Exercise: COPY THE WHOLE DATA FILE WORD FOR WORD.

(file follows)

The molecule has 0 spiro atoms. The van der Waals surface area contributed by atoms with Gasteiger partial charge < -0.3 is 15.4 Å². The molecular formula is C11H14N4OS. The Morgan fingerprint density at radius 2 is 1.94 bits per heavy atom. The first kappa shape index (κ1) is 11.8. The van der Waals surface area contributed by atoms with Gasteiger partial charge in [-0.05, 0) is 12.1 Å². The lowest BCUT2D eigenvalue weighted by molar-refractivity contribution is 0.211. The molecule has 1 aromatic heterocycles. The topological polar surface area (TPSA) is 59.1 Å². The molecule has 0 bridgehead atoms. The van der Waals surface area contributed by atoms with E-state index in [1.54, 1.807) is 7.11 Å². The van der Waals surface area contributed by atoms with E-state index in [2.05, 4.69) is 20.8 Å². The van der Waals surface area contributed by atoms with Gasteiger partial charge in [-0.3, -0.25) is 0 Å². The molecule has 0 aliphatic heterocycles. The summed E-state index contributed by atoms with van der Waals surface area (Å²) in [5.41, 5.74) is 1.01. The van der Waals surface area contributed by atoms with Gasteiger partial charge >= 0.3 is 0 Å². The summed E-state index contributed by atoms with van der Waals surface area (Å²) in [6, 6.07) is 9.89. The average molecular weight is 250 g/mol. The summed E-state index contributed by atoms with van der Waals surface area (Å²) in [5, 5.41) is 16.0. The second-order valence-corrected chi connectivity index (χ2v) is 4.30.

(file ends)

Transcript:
The molecule has 0 spiro atoms. The van der Waals surface area contributed by atoms with Gasteiger partial charge < -0.3 is 15.4 Å². The molecular formula is C11H14N4OS. The Morgan fingerprint density at radius 2 is 1.94 bits per heavy atom. The first kappa shape index (κ1) is 11.8. The van der Waals surface area contributed by atoms with Gasteiger partial charge in [-0.05, 0) is 12.1 Å². The lowest BCUT2D eigenvalue weighted by molar-refractivity contribution is 0.211. The molecule has 1 aromatic heterocycles. The topological polar surface area (TPSA) is 59.1 Å². The molecule has 0 bridgehead atoms. The van der Waals surface area contributed by atoms with E-state index in [1.54, 1.807) is 7.11 Å². The van der Waals surface area contributed by atoms with E-state index in [2.05, 4.69) is 20.8 Å². The van der Waals surface area contributed by atoms with Gasteiger partial charge in [-0.3, -0.25) is 0 Å². The molecule has 0 aliphatic heterocycles. The summed E-state index contributed by atoms with van der Waals surface area (Å²) in [5.41, 5.74) is 1.01. The van der Waals surface area contributed by atoms with Gasteiger partial charge >= 0.3 is 0 Å². The summed E-state index contributed by atoms with van der Waals surface area (Å²) in [6, 6.07) is 9.89. The average molecular weight is 250 g/mol. The summed E-state index contributed by atoms with van der Waals surface area (Å²) in [5, 5.41) is 16.0. The second-order valence-corrected chi connectivity index (χ2v) is 4.30.